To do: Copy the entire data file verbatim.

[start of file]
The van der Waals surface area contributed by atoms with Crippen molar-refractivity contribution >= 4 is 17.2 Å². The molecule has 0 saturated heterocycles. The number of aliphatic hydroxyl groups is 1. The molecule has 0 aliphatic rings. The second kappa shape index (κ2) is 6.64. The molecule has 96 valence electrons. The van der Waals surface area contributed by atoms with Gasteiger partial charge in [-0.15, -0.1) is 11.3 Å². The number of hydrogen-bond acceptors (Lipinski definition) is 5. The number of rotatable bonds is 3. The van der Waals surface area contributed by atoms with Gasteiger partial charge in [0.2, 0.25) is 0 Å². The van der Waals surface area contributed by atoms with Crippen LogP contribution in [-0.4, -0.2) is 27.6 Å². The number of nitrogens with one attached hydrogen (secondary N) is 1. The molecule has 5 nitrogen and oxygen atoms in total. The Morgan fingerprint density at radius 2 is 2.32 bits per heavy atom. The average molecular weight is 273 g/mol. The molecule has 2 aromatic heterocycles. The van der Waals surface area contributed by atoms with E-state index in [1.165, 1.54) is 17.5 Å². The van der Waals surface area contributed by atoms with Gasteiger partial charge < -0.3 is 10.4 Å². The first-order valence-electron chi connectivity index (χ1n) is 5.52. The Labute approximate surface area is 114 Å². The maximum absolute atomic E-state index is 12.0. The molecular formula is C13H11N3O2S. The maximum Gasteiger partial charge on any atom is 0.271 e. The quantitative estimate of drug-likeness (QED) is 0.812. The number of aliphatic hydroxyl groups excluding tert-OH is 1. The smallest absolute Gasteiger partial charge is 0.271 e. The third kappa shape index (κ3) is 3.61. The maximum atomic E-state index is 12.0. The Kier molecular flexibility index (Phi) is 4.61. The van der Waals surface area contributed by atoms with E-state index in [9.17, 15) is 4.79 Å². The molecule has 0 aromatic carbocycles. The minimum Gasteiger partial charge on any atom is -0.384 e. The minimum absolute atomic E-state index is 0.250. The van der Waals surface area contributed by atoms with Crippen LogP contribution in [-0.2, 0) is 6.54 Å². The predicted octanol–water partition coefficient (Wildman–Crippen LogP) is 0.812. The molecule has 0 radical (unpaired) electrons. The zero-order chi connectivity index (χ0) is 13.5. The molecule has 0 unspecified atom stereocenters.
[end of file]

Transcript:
The van der Waals surface area contributed by atoms with Crippen molar-refractivity contribution >= 4 is 17.2 Å². The molecule has 0 saturated heterocycles. The number of aliphatic hydroxyl groups is 1. The molecule has 0 aliphatic rings. The second kappa shape index (κ2) is 6.64. The molecule has 96 valence electrons. The van der Waals surface area contributed by atoms with Gasteiger partial charge in [-0.15, -0.1) is 11.3 Å². The number of hydrogen-bond acceptors (Lipinski definition) is 5. The number of rotatable bonds is 3. The van der Waals surface area contributed by atoms with Gasteiger partial charge in [0.2, 0.25) is 0 Å². The van der Waals surface area contributed by atoms with Crippen LogP contribution in [-0.4, -0.2) is 27.6 Å². The number of nitrogens with one attached hydrogen (secondary N) is 1. The molecule has 5 nitrogen and oxygen atoms in total. The Morgan fingerprint density at radius 2 is 2.32 bits per heavy atom. The average molecular weight is 273 g/mol. The molecule has 2 aromatic heterocycles. The van der Waals surface area contributed by atoms with E-state index in [1.165, 1.54) is 17.5 Å². The van der Waals surface area contributed by atoms with Gasteiger partial charge < -0.3 is 10.4 Å². The first-order valence-electron chi connectivity index (χ1n) is 5.52. The Labute approximate surface area is 114 Å². The maximum absolute atomic E-state index is 12.0. The molecular formula is C13H11N3O2S. The maximum Gasteiger partial charge on any atom is 0.271 e. The quantitative estimate of drug-likeness (QED) is 0.812. The number of aliphatic hydroxyl groups excluding tert-OH is 1. The smallest absolute Gasteiger partial charge is 0.271 e. The third kappa shape index (κ3) is 3.61. The maximum atomic E-state index is 12.0. The Kier molecular flexibility index (Phi) is 4.61. The van der Waals surface area contributed by atoms with E-state index in [9.17, 15) is 4.79 Å². The molecule has 0 aromatic carbocycles. The minimum Gasteiger partial charge on any atom is -0.384 e. The minimum absolute atomic E-state index is 0.250. The van der Waals surface area contributed by atoms with Crippen LogP contribution in [-0.2, 0) is 6.54 Å². The predicted octanol–water partition coefficient (Wildman–Crippen LogP) is 0.812. The molecule has 0 radical (unpaired) electrons. The zero-order chi connectivity index (χ0) is 13.5. The molecule has 0 unspecified atom stereocenters.